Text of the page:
Consider This Before Buying Talanx AG (ETR:TLX) For The 4.8% Dividend

By
Simply Wall St
Published
December 16, 2020

Today we'll take a closer look at Talanx AG (ETR:TLX) from a dividend investor's perspective. Owning a strong business and reinvesting the dividends is widely seen as an attractive way of growing your wealth. If you are hoping to live on the income from dividends, it's important to be a lot more stringent with your investments than the average punter.

In this case, Talanx likely looks attractive to dividend investors, given its 4.8% dividend yield and eight-year payment history. We'd agree the yield does look enticing. There are a few simple ways to reduce the risks of buying Talanx for its dividend, and we'll go through these below.

Explore this interactive chart for our latest analysis on Talanx!

XTRA:TLX Historic Dividend December 16th 2020

Payout ratios

Companies (usually) pay dividends out of their earnings. If a company is paying more than it earns, the dividend might have to be cut. Comparing dividend payments to a company's net profit after tax is a simple way of reality-checking whether a dividend is sustainable. In the last year, Talanx paid out 54% of its profit as dividends. This is a healthy payout ratio, and while it does limit the amount of earnings that can be reinvested in the business, there is also some room to lift the payout ratio over time.

Remember, you can always get a snapshot of Talanx's latest financial position, by checking our visualisation of its financial health.

Dividend Volatility

One of the major risks of relying on dividend income, is the potential for a company to struggle financially and cut its dividend. Not only is your income cut, but the value of your investment declines as well - nasty. Looking at the last decade of data, we can see that Talanx paid its first dividend at least eight years ago. The dividend has been quite stable over the past eight years, which is great to see - although we usually like to see the dividend maintained for a decade before giving it full marks, though. During the past eight-year period, the first annual payment was €1.1 in 2012, compared to €1.5 last year. Dividends per share have grown at approximately 4.6% per year over this time.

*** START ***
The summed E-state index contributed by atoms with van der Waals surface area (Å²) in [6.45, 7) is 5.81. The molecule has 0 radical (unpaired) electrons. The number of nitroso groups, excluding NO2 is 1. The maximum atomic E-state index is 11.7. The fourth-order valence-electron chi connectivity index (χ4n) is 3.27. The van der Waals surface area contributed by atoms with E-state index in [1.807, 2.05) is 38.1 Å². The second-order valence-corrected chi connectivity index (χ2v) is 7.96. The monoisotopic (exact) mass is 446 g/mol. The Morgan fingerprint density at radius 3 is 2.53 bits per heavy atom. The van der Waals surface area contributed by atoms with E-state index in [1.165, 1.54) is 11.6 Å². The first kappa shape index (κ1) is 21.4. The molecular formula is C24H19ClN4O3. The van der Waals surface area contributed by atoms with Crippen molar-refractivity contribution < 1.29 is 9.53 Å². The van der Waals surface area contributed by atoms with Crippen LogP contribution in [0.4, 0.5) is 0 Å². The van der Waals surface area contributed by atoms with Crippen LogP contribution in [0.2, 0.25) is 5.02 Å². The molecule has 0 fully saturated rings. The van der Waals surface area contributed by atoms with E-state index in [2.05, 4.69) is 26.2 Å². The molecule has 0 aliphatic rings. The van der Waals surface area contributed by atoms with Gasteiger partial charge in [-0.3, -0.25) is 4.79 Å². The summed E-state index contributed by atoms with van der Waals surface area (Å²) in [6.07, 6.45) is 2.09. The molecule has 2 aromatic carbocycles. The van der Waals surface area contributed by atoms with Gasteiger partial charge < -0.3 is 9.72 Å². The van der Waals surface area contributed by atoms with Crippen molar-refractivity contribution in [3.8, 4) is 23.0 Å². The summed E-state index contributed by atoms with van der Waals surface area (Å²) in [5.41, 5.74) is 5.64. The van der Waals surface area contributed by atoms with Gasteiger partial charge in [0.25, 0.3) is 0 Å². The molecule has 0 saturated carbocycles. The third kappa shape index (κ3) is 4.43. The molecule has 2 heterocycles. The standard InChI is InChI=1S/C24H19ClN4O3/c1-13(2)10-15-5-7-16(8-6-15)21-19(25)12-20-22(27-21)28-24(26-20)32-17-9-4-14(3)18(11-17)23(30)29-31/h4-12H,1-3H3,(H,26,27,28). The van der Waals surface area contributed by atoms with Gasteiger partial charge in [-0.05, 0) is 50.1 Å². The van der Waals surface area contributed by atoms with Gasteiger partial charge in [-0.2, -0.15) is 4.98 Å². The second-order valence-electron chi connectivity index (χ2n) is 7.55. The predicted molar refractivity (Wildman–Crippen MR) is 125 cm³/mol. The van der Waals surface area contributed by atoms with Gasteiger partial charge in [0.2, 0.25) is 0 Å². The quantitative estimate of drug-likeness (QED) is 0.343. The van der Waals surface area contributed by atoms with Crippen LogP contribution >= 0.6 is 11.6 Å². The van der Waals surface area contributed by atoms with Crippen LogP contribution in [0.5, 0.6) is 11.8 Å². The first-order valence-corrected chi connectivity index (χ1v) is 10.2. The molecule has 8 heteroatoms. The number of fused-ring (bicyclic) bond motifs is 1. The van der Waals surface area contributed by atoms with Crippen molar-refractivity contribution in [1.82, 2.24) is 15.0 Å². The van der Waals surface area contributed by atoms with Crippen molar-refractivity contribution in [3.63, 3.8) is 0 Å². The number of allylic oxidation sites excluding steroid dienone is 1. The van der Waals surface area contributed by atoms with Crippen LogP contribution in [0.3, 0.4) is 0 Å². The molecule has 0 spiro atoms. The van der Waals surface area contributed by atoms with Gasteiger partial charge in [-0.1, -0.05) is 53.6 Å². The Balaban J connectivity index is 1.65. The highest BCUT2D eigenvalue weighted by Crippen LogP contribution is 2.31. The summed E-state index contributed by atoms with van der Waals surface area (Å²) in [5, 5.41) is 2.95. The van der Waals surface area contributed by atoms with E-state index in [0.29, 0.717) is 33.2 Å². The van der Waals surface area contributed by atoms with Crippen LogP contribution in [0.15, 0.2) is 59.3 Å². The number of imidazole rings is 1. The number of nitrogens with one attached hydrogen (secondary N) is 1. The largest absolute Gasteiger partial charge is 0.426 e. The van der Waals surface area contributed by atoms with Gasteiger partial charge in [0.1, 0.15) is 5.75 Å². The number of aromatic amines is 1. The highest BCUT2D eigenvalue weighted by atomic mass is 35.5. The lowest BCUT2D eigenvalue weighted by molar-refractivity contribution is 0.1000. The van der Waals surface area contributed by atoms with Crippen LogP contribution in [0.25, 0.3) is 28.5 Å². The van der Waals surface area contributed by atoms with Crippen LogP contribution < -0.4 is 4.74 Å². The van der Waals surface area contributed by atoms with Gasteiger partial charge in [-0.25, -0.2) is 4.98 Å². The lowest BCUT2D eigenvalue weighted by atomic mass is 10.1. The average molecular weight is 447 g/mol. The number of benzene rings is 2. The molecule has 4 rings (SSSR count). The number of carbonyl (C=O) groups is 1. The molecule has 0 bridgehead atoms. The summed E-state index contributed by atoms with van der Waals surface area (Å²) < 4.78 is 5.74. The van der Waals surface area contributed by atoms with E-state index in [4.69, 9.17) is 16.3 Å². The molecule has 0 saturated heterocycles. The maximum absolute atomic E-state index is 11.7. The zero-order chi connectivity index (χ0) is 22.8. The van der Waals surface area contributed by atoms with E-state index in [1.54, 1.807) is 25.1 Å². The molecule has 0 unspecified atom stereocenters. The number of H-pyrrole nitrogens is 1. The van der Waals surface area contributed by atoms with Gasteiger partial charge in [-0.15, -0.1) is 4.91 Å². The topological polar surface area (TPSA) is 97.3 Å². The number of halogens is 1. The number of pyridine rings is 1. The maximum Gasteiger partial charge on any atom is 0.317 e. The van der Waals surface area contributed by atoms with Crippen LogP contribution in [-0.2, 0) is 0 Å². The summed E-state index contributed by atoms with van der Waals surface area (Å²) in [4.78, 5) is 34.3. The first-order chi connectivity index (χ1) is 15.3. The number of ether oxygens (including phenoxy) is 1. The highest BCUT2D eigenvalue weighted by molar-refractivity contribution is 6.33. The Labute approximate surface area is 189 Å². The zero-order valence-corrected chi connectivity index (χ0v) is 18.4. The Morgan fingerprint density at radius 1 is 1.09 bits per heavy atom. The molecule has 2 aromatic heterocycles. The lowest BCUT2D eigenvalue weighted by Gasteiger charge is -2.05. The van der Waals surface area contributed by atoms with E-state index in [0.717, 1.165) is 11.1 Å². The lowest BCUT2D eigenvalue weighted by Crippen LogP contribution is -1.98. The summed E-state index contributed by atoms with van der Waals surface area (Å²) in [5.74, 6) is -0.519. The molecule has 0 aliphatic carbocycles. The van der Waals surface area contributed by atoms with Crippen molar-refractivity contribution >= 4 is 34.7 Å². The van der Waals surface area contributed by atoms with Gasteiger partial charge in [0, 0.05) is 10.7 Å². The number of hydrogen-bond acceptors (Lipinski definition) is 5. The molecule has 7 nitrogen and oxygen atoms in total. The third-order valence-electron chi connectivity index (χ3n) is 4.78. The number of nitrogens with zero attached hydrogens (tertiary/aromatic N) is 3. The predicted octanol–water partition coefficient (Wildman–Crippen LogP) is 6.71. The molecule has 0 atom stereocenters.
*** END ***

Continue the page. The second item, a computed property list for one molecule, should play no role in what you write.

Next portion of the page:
Modest dividend growth is good to see, especially with the payments being relatively stable. However, the payment history is relatively short and we wouldn't want to rely on this dividend too much.

Dividend Growth Potential

Dividend payments have been consistent over the past few years, but we should always check if earnings per share (EPS) are growing, as this will help maintain the purchasing power of the dividend. Talanx's earnings per share have been essentially flat over the past five years. Flat earnings per share are acceptable for a time, but over the long term, the purchasing power of the company's dividends could be eroded by inflation.

Conclusion

Dividend investors should always want to know if a) a company's dividends are affordable, b) if there is a track record of consistent payments, and c) if the dividend is capable of growing. Talanx's payout ratio is within normal bounds. Earnings per share are down, and to our mind Talanx has not been paying a dividend long enough to demonstrate its resilience across economic cycles. With this information in mind, we think Talanx may not be an ideal dividend stock.

Market movements attest to how highly valued a consistent dividend policy is compared to one which is more unpredictable. Still, investors need to consider a host of other factors, apart from dividend payments, when analysing a company. For instance, we've picked out 2 warning signs for Talanx that investors should take into consideration.

Looking for more high-yielding dividend ideas? Try our curated list of dividend stocks with a yield above 3%.

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This article by Simply Wall St is general in nature. It does not constitute a recommendation to buy or sell any stock, and does not take account of your objectives, or your financial situation. We aim to bring you long-term focused analysis driven by fundamental data. Note that our analysis may not factor in the latest price-sensitive company announcements or qualitative material. Simply Wall St has no position in any stocks mentioned.
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